Stefania is working away in the office on offer letters for our Fall Release. Letter will start to go out on the 15th. We’re expecting that the wine we have available will sell out very quickly. It could be as fast as two weeks. I’ve just updated the Wine section of the site with details on the three wines being released.
Bottling has always been a chore for us. It’s the hardest thing we do in the winery. There are lots of moving pieces and lots of vendors to work with and coordinate. Then there’s the bottling line itself which can be prone to all kinds of problems. Our latest biggest challenge has been finding a bottling truck to use. We really liked the company we were using but the truck really did not fit in our space. It took 7 hours last time to back the truck in through the gate and down the hill. It clears the gate by just 2 inches on each side and that’s not even the hardest pat of backing it in.
When we’re done bottling we would have to call a tow truck to wench the bottling truck back up the gravel road. It was just too difficult for the space. Every other bottling company we talked to though was either missing a key piece of equipment or was just too big to get in our space. We finally decided to move the wine out to another facility for bottling.
There was the usual drama with the glass company, they sent some of the wrong shape. Stefania was able to get that corrected. Everything else went pretty well including loading the barrels up on a truck to move. Friday was a long day – 15 hours total and there were several problems through the day, but in the end we got it all done. Our 2009 Cabernet Sauvignons; Crimson Clover, Santa Cruz Mountains and Chaine d’Or were all bottled.
Monday the trucking company will come back and pick all the finished cases up. One more bottling down and one long day behind us.
Saturday I had a full day of work to do in the winery. All of the barrels needed topping and that takes a couple of hours. I also was going to bottle the 2010 Chardonnay from the Chaine d’Or Estate.
This was going to be a hand operation since I estimated (correctly) there were only about 10 cases.
Here’s the sad story of the 2010 Chardonnay. Last year the growing season was cold and foggy at Chaine d’Or well into July. We were worried that the grapes would never get ripe. So in mid-July we took the very expensive step of removing all the leafs from the fruit zone to try and get more sun to the clusters. There were many vineyards doing the same thing.
In early August things seemed ok and it looked like we might be able to pick in October. We also noticed though that Mildew was starting in the vineyard. The late verasion had increased the risk of mildew so we were prepared. We went out and did two treatments, the first with an organic product called Oxidate, and then a week later with Stylet oil.
We zapped the mildew, no problem. We also left a nice shinny sheen on the grapes for the hottest unexpected August heat wave in memory. Without leafs the clusters had no protection and baked in the heat.
We knew there would be only a few hundred pounds in the vineyard. When we eventually did pick we used just the ‘A’ team and it took about four times as long to pick. They only picked good clusters. Stefania and I set up a table and as the 30 pound bins came in from the field we hand sorted each cluster and then cut out the bad grapes with scissors. Grape by grape.
When it was all done we had about 25 gallons of wine. It was really good, and I put it in a small barrel to age before transferring to a tank for bottling. We knew though we could never sell this wine. The cost we estimated was about $165 a bottle for us to produce it.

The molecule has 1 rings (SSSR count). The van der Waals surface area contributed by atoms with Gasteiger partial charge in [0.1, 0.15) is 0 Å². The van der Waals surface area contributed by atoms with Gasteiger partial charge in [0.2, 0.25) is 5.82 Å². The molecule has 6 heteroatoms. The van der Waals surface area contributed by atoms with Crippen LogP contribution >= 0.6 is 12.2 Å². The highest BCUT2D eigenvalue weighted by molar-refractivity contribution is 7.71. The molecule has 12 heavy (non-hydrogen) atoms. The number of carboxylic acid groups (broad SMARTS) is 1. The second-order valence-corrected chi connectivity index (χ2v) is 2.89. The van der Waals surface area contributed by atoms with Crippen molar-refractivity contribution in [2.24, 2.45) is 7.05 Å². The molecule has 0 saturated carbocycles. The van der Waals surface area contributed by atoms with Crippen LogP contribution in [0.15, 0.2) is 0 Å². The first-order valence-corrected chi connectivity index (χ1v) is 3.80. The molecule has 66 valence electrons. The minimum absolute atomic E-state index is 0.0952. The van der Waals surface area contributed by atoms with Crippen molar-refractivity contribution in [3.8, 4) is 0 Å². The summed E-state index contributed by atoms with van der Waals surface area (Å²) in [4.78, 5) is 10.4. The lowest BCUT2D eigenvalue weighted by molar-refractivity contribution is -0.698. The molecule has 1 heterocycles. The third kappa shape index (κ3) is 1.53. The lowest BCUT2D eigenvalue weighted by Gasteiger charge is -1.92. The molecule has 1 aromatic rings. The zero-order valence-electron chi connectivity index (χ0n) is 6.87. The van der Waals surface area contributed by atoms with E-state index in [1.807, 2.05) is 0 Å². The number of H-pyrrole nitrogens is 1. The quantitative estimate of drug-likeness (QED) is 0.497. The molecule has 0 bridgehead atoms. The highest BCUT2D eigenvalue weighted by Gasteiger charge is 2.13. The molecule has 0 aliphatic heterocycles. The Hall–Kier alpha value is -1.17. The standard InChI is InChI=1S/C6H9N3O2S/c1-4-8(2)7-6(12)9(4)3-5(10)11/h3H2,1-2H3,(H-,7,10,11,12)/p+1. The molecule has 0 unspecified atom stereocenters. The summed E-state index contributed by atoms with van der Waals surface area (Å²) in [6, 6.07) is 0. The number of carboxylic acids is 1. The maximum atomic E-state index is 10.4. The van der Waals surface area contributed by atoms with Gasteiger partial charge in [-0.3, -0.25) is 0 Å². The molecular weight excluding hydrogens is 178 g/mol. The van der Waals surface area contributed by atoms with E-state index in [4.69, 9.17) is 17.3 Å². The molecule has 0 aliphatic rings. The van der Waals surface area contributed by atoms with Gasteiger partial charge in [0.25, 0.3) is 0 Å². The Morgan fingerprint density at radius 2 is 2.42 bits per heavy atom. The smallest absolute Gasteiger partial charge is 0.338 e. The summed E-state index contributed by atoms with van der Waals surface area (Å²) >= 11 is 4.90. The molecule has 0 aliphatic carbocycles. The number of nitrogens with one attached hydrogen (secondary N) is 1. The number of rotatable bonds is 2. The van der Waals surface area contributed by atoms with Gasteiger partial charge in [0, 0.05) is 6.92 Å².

Stefania decided she wanted it though and we would bottle it for our own use. She really wants it for her Crab Feed party so that’s what the plan is.
This is the tank lifted up to help the wine flow for hand bottling.
The first picture is the hand corker I used. I filled each bottle one at a time and corked them with some left over 2008 corks. No labels for this wine, it would have been too expensive to print a small run.
I thought I was late getting in a barrel order this year, but when I checked my records it was the exact same time last year that we put in an order. Barrels are a huge expense for us. We only use French Oak and I select very high end barrels. The cost, depending on the exchange rate of the Euro, is usually about $1100 a barrel.
Our primary barrel supplier is a French company called Sequin Moreau. We also use Claude Gillet for our Chardonnay and Ermitage for Syrah, but most of our new barrels are Sequin Moreau and are used on our Cabernets. Barrels come in two basic formats: 225 liter ‘Bordeaux’ or 228 liter ‘Burgundy, which are slightly fatter and shorter. For Cabernets I use the Bordeaux barrels. Next you have to decide on thickness. They either come in 21mm called ‘Chateau Ferre’ or 27mm called ‘Export’. I always select Chateau Ferre. I’ve just heard that it is superior and it comes in a wider selection of barrel types.
The next choice is barrel grade. Sequin Moreau offers 5 different grades of barrel. The basic is called ‘Selection Terrior’. That’s really just a brand name. The grades represent an increase in the age of the wood and the tightness of the grain. The older and tighter the wood, the more desirable as the impact of the wood becomes more subtle. In the past I’ve tried a selection of the top 4 grades from Sequin Moreau. The one I’ve found I like best is their second highest grade called Selection Vendanges Tardives or SVT for short. The SVT seems to really bring out the aromatics of the wine and add nice spice and gentle tannin development. The barrel below ‘Selection Cabernet’ is nice, but just not as fine as the SVT. There is also a Selection FX which we tried but I thought it was too drying for our wines with too much sweetness.
So this time I ordered all SVT barrels. They seem to be best for our wine. The next big choice is ‘Toast Level’. This is the amount of fire toasting that the barrels get and probably has the largest impact on the finished wine. There are five levels of toast and the option to toast the heads of the barrels. The toasts are Light, Medium, Medium Long, Medium Plus, and Heavy. You can then select with each option to have the heads of the barrel toasted too.